The very foundation of human settlement on this barren but beautiful island was built upon the backs of slaves captured in Viking raids.

First settlers 

Along with New Zealand and Madagascar, Iceland was one of the world's largest uninhabited islands well into the early medieval period (c. late 5th – 10th centuries CE). 

Traditionally, the island was supposed to have been settled by peoples from Viking societies, specifically Norwegians from the Telemark region who had fled persecution after the Battle of Hafrsfjord in 872 CE. 

These Norwegians were said to have been opposed to Fairhair and on the losing faction of the battle. Fleeing to Iceland was, of course, a fate somewhat better than death.

There is now, however, academic speculation that the Norse were not the first humans to settle on this island. Using literary sources, especially the Landnámabók (The Book of Settlements) - a medieval source that deals with the Norse settlement of Iceland but complied in the 12th century CE - academics have tried to interpret the frequent mention of possible monks from the British Isles. 

The most famous of these monks – who academics suggest may have arrived on the island to spread Christianity but ended up existing as hermits – was Papar. 

The sagas mention that the monks left when the Norse "heathens" arrived. This was dismissed as a mere tall tale until archaeologists discovered remnants of a cabin, believed to have been used by a monk, that dates from the late 8th century CE, more than a century before the Norse were said to have arrived.

Harald Fairhair and the arrival of the Norse

The histography of the settlement of Iceland provides us with a fascinating insight into how, over centuries, the foundational myths of a nation can change. 

As mentioned, the traditional reason – which is mentioned in both the Íslendingabók (The Book of Icelanders – a history of the Norse settlement of Iceland compiled in the 13th century CE) as well as the Landnámabók - for the settlement of Iceland was mostly northern Norwegians, and rebels, wanting to flee from the oppressive yoke (including taxation) of the first King of a unified Norway, Harald Fairhair. 

Indeed, archaeological evidence backs up this theory with the discovery of a Norse settlement around what is now Reykjavik, constructed around 872 CE.

Yet this is not the only theory as to why Iceland was settled. There is now a more nuanced view and some speculation about other motives for the human settlement of this remote island.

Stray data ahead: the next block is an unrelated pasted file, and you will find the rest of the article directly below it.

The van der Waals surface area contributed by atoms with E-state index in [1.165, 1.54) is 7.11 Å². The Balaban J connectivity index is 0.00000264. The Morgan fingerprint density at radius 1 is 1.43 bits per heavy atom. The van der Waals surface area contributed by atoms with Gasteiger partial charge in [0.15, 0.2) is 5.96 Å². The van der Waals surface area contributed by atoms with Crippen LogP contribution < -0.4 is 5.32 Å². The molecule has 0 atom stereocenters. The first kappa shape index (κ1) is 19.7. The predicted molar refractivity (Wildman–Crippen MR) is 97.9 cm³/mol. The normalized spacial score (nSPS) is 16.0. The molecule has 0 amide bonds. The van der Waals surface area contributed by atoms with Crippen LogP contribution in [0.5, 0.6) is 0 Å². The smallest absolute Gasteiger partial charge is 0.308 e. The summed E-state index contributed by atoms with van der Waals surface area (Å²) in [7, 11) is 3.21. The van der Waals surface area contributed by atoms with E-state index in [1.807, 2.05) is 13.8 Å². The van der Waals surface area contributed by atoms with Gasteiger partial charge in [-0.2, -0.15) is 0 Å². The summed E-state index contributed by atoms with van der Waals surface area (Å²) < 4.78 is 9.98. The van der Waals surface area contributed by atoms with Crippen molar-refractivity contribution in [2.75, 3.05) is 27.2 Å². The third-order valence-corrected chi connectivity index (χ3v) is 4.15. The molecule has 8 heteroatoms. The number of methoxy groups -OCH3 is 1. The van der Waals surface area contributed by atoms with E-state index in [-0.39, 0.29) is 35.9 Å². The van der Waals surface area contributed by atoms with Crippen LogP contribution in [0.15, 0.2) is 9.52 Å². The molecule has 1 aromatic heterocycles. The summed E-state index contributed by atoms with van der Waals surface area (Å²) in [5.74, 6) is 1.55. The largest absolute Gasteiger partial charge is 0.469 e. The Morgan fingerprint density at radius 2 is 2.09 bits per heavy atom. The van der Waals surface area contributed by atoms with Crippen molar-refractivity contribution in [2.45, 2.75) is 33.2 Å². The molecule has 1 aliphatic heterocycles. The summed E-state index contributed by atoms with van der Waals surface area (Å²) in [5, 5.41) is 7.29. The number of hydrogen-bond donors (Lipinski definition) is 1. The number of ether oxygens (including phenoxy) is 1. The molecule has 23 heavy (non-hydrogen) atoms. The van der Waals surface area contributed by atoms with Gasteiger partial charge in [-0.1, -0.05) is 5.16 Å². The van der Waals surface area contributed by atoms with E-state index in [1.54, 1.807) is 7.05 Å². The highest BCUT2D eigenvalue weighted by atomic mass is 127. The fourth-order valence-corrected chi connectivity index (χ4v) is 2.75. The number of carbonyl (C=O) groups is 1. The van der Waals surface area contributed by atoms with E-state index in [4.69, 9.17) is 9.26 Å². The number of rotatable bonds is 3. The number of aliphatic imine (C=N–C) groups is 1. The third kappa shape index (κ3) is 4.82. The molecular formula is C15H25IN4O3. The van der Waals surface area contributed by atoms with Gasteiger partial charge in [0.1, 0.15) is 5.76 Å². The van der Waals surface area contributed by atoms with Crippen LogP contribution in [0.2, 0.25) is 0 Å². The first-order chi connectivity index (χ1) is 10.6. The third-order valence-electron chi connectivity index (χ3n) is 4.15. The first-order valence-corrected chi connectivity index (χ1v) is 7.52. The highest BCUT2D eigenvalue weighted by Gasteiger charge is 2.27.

One of the recent theories of the origin of the Viking expansion (from c. 793 CE) is down to population pressure. More and more people were sprouting up, unable to be sustained by the limited arable land in Scandinavia. 

The relatively warm climate that the North Atlantic world was experiencing (thanks to the "Medieval Warm Period" c. 900 – 1250 CE) meant that Iceland was an attractive destination with a tolerable climate and plenty of land.

Finally, the wealth of natural resources – especially walrus ivory, which was, academics say, "white gold" for the early medieval period – as well as the fact that the island was uninhabited (minus the odd hermitic monk or two), meant that Iceland was, indeed, an attractive option.

Whether the Norse arrived as tax exiles fleeing an oppressive centralized Scandinavian tax system (with which more than 30 current Norwegian tycoons can sympathize), for real estate purposes, or simply to seek fame and fortune across the seas, the slow drip of Norse colonizers sailing across the North Atlantic Ocean soon turned into a steady flow.

Sagas of old mention several Norse people who may have "discovered" Iceland. Photo: Guitar photographer / Shutterstock

The Age of Settlement and slavery

The sagas mention several Norse people who may have "discovered" Iceland but most did this accidentally, having been blown off course by the brutal winds of the North Atlantic Ocean. 

Regardless of who exactly sighted it first, we have a name passed down to us, Ingólfr Arnarson, as being the first permanent Norse settler on the island from 874 CE. Like so many of these settlers, Arnarson was seeking refuge from the long hand of the law – he had apparently been involved in a blood feud and sailed with his half-brother to Iceland.